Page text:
Kazakh President’s Daughter Promoted to Top Position in Comeback

Kazakh President Nursultan Nazarbayev’s eldest daughter Dariga will lead her father’s party faction in parliament and become the legislature’s deputy speaker, marking her comeback from the political sidelines.

Dariga Nazarbayeva, 50, received the promotions after serving as the head of the social and cultural development committee in the Majlis, the nation’s lower house of parliament, the ruling Nur Otan party said on its website today.

Nazarbayev, who heads Nur Otan, named Nurlan Nigmatulin as his chief of staff, replacing Karim Massimov, who was brought back as prime minister yesterday after Serik Akhmetov resigned. Nigmatulin was previously chairman of the lower chamber and head of the ruling party’s faction. Deputy Speaker Kabibulla Dzhakupov was elected to lead the Majlis.

The president’s daughter, who became a deputy head of Nur Otan after its merger with her Asar party in September 2006, lost her position in 2007 after her former husband Rakhat Aliyev was charged with organizing the kidnapping of two bank executives. She returned to parliament in 2012 and served as as the director of the Foundation of the First President of the Republic of Kazakhstan, a non-profit organization which says it promotes social, cultural and educational causes.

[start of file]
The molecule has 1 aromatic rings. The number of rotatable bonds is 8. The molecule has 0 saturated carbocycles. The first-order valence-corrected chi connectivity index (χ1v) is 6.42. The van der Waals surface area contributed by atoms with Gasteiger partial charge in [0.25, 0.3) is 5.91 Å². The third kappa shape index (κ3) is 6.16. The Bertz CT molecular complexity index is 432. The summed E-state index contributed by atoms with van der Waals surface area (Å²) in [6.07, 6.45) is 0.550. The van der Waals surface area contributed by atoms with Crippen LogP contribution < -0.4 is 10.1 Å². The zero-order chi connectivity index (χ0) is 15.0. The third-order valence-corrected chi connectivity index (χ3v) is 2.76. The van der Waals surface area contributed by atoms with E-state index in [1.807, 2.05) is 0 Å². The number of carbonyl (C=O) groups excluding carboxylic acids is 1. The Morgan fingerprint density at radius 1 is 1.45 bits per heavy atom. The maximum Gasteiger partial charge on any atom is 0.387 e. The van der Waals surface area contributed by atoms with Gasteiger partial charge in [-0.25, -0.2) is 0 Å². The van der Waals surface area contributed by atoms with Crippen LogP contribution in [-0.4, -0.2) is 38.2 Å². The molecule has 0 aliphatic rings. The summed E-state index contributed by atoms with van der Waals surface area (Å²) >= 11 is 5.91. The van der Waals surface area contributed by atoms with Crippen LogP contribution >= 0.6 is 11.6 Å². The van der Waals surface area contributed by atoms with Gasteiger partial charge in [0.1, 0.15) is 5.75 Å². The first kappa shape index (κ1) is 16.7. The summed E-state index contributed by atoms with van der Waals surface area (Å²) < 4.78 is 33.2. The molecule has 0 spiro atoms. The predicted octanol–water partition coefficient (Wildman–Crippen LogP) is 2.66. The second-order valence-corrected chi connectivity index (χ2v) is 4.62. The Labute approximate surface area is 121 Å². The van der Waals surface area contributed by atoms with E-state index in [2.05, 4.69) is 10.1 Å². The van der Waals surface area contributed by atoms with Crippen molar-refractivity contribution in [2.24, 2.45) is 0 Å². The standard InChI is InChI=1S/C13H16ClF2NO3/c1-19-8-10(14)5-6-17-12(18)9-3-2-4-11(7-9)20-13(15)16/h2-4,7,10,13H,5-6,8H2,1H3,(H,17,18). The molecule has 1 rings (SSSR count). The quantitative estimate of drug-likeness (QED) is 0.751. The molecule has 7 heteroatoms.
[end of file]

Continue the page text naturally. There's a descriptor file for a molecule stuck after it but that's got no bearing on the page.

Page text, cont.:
Nazarbayeva, who headed the country’s biggest TV channel Khabar for nine years until 2004, led the Asar party in 2003-2006.

Dariga’s Husband

Aliyev, who was once Kazakhstan’s envoy to the Organization for Security and Cooperation in Europe, was sentenced in absentia to 20 years in prison for kidnapping and other crimes in 2008. He lives outside Kazakhstan and has denied the charges.

Nazarbayev, who has ruled central Asia’s biggest energy producer for 25 years, has said he may extend the longest reign of any former Soviet leader by running for a fifth term in 2016.

Nazarbayev won his most recent five-year term in 2011 with 95.5 percent backing in a nation of 17 million people. The lack of a clear succession plan has constrained Kazakhstan’s debt ratings for Standard & Poor’s and Fitch Ratings by exacerbating political risks.

“There definitely will be a transition of power -- there’s nothing frozen, it will be changed,” Nazarbayev, 73, said in an interview in February. “I was elected until December 2016. The time will come when we’ll talk about it.”

To contact the reporter on this story: Nariman Gizitdinov in Almaty at ngizitdinov@bloomberg.net

To contact the editors responsible for this story: Alaric Nightingale at anightingal1@bloomberg.net Paul Abelsky, Scott Rose

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